NO-ONE is to be investigated over the shocking revelations contained in the Anglo Tapes published this summer by the Irish Independent, the Central Bank has said.
The Central Bank said it will not be making criminal complaints to the Gardai or the Office of the Director of Corporate Enforcement following publication of the Tapes.
The content of recordings of internal telephone calls at Anglo Irish Bank made in the period before and after its €30bn state rescue had raised concerns the bank may have deliberately misrepresented its financial position when it sought financial support from the Central Bank in 2008.
However in a statement issued today the regulator said it does not believe any new issued were revealed that relate to suspected criminal offences.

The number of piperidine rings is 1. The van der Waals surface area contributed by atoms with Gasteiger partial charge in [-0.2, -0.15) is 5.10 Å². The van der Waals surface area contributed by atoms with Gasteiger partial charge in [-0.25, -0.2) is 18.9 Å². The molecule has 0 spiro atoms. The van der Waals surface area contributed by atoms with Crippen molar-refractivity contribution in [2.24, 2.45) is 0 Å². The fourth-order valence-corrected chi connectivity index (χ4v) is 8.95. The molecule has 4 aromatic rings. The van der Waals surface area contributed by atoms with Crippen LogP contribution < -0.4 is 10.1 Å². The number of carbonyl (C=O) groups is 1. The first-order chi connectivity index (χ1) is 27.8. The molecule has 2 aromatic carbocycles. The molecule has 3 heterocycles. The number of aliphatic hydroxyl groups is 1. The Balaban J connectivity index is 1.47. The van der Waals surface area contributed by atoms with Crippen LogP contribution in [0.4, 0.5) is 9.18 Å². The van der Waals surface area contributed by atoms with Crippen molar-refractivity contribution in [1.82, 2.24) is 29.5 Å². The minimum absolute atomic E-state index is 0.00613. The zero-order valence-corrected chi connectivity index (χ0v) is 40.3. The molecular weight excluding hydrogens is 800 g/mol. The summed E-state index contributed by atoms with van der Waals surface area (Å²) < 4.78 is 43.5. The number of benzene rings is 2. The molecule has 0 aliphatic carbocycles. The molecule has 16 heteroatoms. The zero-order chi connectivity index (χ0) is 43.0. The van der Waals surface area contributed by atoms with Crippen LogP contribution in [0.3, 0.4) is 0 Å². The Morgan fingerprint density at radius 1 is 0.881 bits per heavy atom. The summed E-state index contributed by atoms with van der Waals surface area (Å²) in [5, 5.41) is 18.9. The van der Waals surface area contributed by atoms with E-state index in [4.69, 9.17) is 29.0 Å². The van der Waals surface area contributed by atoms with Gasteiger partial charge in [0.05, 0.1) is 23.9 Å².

“No new issues have been identified that relate to suspected criminal offences having occurred and as a result, the Central Bank does not intend, and is not required, to make any further statutory reports of suspected criminal offences to An Garda Síochána or the Office of the Director of Corporate Enforcement in relation to this matter,” the Central Bank said in a statement.
The leaked conversations of executives at Anglo Irish mocking its rescue stoked ire across Ireland and Europe, tarnishing the country's image as an austerity success story just as it prepares to complete its bailout by the end of the year.
The tapes showed David Drumm, then-chief executive of Anglo Irish, saying he would demand "moolah" - slang for money - from the central bank. Another executive was taped singing a pre-war verse of the German national anthem as they discussed money flowing in from Germany after the government guaranteed the banks.
Bankers on the tapes apologised for the tone of the comments, but denied any wrongdoing.
The bank eventually cost taxpayers some €30bn during the financial crisis, almost one-fifth of the country's annual output.